It’s drawing to the end of the day out here on the west coast, December 25, 2010, and as I have a bunch of good links on Christmas news and stories, I thought a post might not be out of order. Christmas this year has been a low-key affair, a restful day spent with my immediate family, far from the mental and emotional turmoil of Rochester. I’m relishing my short time away from the university. I do miss going to midnight mass with my friend Peter, as I did last year; and the year before that, I went with someone very special to me, but now in the past. And the year before that, I was home. So, my personal celebration varies from year to year. And this year it has been quiet, with no frills, or thrills, and little drama, Deo gratia.
Meanwhile, the wide world has been celebrating this Christian holiday in style, as this slide show from The Huffington Post shows. The town hall in Bavaria is an especially nice shot, while the tree in Trafalgar Square seems pretty tame. Speaking of Bavaria, economically it’s doing pretty well these days, although this article from The New York Times suggests that there are lots of problems lurking under the surface. I think there’s something for most folks in the holiday season, and these funny cards from someecards.com are pretty funny; I especially like the one that says “Let’s celebrate Christ’s birthday this year by ignoring the fact that he would have celebrated Hanukkah.” Heh heh. Certainly true, I think–reminds me of the debate (which is still going on, I believe) over whether the Last Supper was or was not a Seder. On a more somber note, Pope Benedict XVI made reference to the continued tribulations of the Iraqi Christians in the annual “Urbi et orbi” message. On the historical end of things, Medievalists.net has been posting a lot of interesting articles on the late antique origins and medieval development of Christmas, and I would definitely recommend their page “Christmas in the Middle Ages” as a good overview of the subject.
Now, those who have bothered to read my ramblings will probably have noticed that I generally refrain from major personal or political discussions on line, with cultural/historical debates being the main exceptions (such as the crusades or the Civil War). Blogging for me isn’t usually a forum for pushing a personal or social agenda, though I have my lapses. But allow me to break that habit for a moment. Some will probably object to an interpretation of Christmas that proposes its origins, timing, and habits in the Roman Saturnalia feast; others will snicker to themselves at “those foolish folk” who don’t realize that they’re actually observing a “pagan” holiday. You’re both wrong, in my opinion. The “pagan” origins of Christmas are an indisputable historical fact; there is ample evidence on this process, and I believe any attempt to “write out” this part of the story is doomed to failure. Instead of retreating into some kind of historical fairy-land, it would be much better to face the facts squarely and adjust one’s spiritual schemata to acknowledge that early Christianity was far more pragmatic, less top-down, and less divinely ordained in all its parts than earlier generations would have believed. Yet that does not invalidate the Christian idea or value behind the holiday, and to regard it as crypto-paganism is equally mistaken. As André Vauchez has written (where exactly escapes me at the moment, but I believe it was in his study of the laity in the Middle Ages), the assumption of “pagan” ritual elements into Christianity was a far more complicated process than most people realize, and did not constitute the “secret triumph” of paganism. It signified a local religion’s defeat and surrender to a more powerful religion, which destroyed the old religion’s sacred places, or else relegated them to side-show affairs. New religious structures were built over old, and the symbols and trappings of the old were selectively incorporated into and, most importantly, reinterpreted by, the new religion. None of these circumstances would have been lost on the people at the time, and the modern re-discovery of these symbols, practices, and observances simply points to the complex origins of Christian religious festivals, and the complex ways in which individuals and institutions fashioned their own spiritual identity. To interpret these features as a subversively “secret” identity is to seriously misconstrue the historical process behind their adoption or retention.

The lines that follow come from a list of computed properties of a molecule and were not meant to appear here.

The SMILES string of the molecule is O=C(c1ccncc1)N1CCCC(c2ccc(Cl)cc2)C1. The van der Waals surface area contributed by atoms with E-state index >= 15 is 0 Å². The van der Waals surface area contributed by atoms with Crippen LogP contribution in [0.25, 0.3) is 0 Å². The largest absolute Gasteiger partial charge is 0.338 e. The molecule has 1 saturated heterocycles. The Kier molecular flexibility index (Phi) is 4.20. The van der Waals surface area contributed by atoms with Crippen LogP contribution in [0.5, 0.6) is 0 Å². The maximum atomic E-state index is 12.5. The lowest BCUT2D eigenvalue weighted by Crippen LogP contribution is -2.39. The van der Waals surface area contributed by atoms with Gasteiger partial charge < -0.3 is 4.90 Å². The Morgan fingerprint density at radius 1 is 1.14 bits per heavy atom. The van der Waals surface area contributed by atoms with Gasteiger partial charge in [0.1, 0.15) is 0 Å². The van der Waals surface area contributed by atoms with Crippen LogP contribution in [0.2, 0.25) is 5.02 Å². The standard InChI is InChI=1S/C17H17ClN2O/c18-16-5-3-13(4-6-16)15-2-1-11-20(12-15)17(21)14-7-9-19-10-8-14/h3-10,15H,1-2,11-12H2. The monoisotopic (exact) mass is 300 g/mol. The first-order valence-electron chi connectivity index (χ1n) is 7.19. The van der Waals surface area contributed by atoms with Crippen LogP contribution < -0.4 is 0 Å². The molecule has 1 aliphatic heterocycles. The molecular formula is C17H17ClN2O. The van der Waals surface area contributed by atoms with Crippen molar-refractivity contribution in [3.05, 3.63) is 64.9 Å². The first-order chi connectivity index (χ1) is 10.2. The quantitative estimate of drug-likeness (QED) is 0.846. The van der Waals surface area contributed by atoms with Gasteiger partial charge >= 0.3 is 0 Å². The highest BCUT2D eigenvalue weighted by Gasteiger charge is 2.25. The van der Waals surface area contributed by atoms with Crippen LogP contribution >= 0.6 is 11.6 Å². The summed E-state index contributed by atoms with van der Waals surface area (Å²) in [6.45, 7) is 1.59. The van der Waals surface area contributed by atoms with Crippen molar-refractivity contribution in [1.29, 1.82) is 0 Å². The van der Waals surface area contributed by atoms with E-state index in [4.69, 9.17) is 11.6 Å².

That’s my viewpoint, anyway. Open to debate, of course, but I think the first objection misinterprets historical fact; the second, historical process. I could be accused of trying to have my cake and eat it too–to have the historical process and still retain the essential parts of the religion. But, as that’s a sort-of “middle way”, it’s probably a fairly good one; as it is written, “do not turn to the right hand or to the left.” And on that note, I bid everyone a good night. Worship and celebrate, or not, as your conscience allows you. But do so with love, good will, and peace toward all, irrespective of who they are or what their particular beliefs are. After all, doing so does not invalidate your own beliefs.
The world would be a much better place if we remembered to behave this way.